12 Mar 2012
Property investors are reportedly snapping up bargains at auctions with commercial and industrial property seemingly being favoured over residential.
Park Village Auctions notes that nationally, commercial and industrial property delivered around 5 percent returns for the last six months of 2011 according to the South African Property Owners Association and Investment Property Databank report.
Roy Lazarus, spokesperson for Park Village Auctions, says properties auctioned by Park Village were sold at average returns of about 8 percent, excluding capital gains which have the potential to deliver a higher total rate of return for owner-occupiers and investors.
Lazarus says the demand for commercial property has been evident in some of the recent properties sold at auctions by Park Village.
These included an incomplete commercial development in Umhlanga in KwaZulu-Natal for R72 million, a three storey commercial building in Savoy Estate for R6.5 million, a warehouse and office opposite the Grand Central Airport in Midrand for R6.5 million, an office block in Marshall Street Johannesburg for R5.5 million and a commercial building with retail outlets and offices in Durban central for R17 million.
“Market drivers of commercial and industrial auction properties right now include: strategic position, condition of the property in question, security, financial impairments (if any) such as outstanding rates and taxes, bonds etc, yield, income flow and quality of the tenant mix,” says Lazarus.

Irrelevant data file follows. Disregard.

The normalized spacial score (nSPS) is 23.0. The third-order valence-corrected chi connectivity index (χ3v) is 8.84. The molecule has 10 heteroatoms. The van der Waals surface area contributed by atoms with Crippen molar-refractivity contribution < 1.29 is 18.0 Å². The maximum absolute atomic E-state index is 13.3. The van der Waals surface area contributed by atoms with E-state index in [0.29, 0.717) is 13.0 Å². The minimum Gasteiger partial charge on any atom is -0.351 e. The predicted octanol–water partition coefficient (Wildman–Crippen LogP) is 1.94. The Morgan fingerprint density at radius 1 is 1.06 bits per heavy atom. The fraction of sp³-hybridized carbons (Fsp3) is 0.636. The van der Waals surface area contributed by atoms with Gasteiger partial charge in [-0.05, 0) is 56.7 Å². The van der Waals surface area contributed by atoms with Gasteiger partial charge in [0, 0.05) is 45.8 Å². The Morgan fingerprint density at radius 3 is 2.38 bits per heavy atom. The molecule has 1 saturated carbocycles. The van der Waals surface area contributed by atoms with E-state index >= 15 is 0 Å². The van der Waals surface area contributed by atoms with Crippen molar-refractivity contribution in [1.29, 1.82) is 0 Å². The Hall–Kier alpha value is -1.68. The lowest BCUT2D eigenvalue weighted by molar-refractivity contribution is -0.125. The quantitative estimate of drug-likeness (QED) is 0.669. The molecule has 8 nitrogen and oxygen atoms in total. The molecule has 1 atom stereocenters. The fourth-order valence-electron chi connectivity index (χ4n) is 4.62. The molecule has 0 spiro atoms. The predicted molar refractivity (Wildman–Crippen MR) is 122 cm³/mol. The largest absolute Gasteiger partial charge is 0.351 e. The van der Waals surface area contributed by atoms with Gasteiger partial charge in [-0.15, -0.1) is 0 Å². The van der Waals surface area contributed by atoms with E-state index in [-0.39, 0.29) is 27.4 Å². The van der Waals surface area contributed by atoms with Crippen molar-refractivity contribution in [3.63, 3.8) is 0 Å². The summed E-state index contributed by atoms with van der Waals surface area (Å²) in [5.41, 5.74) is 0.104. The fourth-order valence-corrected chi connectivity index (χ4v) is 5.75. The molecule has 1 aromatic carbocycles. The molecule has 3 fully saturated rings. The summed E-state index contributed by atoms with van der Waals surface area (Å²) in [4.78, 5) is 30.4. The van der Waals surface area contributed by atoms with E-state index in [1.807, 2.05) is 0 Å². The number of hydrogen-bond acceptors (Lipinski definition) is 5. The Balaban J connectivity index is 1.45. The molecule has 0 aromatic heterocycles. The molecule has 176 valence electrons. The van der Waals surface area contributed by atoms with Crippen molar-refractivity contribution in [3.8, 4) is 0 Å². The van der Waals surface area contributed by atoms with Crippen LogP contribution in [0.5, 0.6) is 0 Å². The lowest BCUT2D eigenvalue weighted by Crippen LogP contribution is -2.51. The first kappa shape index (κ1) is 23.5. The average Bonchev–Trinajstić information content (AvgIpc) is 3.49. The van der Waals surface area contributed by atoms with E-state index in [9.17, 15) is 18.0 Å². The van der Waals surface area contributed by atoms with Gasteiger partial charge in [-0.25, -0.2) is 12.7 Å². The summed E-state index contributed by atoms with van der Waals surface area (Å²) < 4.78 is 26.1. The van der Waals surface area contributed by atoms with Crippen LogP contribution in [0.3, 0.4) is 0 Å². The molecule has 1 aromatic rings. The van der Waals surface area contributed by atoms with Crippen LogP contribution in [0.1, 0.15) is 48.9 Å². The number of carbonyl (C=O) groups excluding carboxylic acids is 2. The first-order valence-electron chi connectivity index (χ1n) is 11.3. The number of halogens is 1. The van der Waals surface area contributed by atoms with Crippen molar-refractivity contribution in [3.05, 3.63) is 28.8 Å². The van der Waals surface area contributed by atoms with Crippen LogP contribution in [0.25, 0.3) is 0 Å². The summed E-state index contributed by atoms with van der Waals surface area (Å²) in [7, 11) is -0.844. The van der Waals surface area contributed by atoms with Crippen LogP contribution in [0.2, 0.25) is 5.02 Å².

He explains that tax allowances for commercial and industrial properties and continued lack of capacity in municipal planning departments which slows new approvals and new construction plus on-going bottlenecks in infrastructure delivery, rising building costs and problems in obtaining re-zonings - all spells out the growing demand for existing commercial and industrial auction property going forward into 2012.
This positive outlook is in spite of the fact that the economy is basically chugging along without any real fireworks.
“For those with the foresight, correct advice and opportunity, it’s a market that represents major upside potential,” he says.
Leased to three separate reliable lessees, one of which one is the display printing department of a national chain, the precinct is situated opposite Caxton Book Shop, close to Kenilworth Centre, Access Park and the Peninsula freeway system.
Tanya Jovanovski, franchise principal for Rawson Auctions in the Western Cape says the unit to be auctioned is 16/18 Warrington Road, Claremont.